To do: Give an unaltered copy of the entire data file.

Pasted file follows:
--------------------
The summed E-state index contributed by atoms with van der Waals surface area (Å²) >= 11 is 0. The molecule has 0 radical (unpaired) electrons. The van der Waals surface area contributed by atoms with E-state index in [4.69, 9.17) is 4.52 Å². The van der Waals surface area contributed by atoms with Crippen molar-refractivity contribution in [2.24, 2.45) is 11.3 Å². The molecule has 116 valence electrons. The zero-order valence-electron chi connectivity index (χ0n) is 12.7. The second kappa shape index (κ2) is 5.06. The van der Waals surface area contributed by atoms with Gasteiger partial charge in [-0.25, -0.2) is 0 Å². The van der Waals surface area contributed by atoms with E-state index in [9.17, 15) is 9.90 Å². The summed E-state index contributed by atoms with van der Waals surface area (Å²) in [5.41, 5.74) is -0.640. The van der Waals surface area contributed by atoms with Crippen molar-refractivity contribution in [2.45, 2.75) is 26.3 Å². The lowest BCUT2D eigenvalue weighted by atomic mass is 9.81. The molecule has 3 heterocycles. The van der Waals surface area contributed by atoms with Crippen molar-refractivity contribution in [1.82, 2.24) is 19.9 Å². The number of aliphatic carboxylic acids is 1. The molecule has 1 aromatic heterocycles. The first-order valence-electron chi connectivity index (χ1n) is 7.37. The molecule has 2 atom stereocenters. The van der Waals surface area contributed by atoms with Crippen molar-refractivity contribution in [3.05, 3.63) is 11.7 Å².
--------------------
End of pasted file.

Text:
The summed E-state index contributed by atoms with van der Waals surface area (Å²) >= 11 is 0. The molecule has 0 radical (unpaired) electrons. The van der Waals surface area contributed by atoms with E-state index in [4.69, 9.17) is 4.52 Å². The van der Waals surface area contributed by atoms with Crippen molar-refractivity contribution in [2.24, 2.45) is 11.3 Å². The molecule has 116 valence electrons. The zero-order valence-electron chi connectivity index (χ0n) is 12.7. The second kappa shape index (κ2) is 5.06. The van der Waals surface area contributed by atoms with Gasteiger partial charge in [-0.25, -0.2) is 0 Å². The van der Waals surface area contributed by atoms with E-state index in [9.17, 15) is 9.90 Å². The summed E-state index contributed by atoms with van der Waals surface area (Å²) in [5.41, 5.74) is -0.640. The van der Waals surface area contributed by atoms with Crippen molar-refractivity contribution in [2.45, 2.75) is 26.3 Å². The lowest BCUT2D eigenvalue weighted by atomic mass is 9.81. The molecule has 3 heterocycles. The van der Waals surface area contributed by atoms with Crippen molar-refractivity contribution in [1.82, 2.24) is 19.9 Å². The number of aliphatic carboxylic acids is 1. The molecule has 1 aromatic heterocycles. The first-order valence-electron chi connectivity index (χ1n) is 7.37. The molecule has 2 atom stereocenters. The van der Waals surface area contributed by atoms with Crippen molar-refractivity contribution in [3.05, 3.63) is 11.7 Å².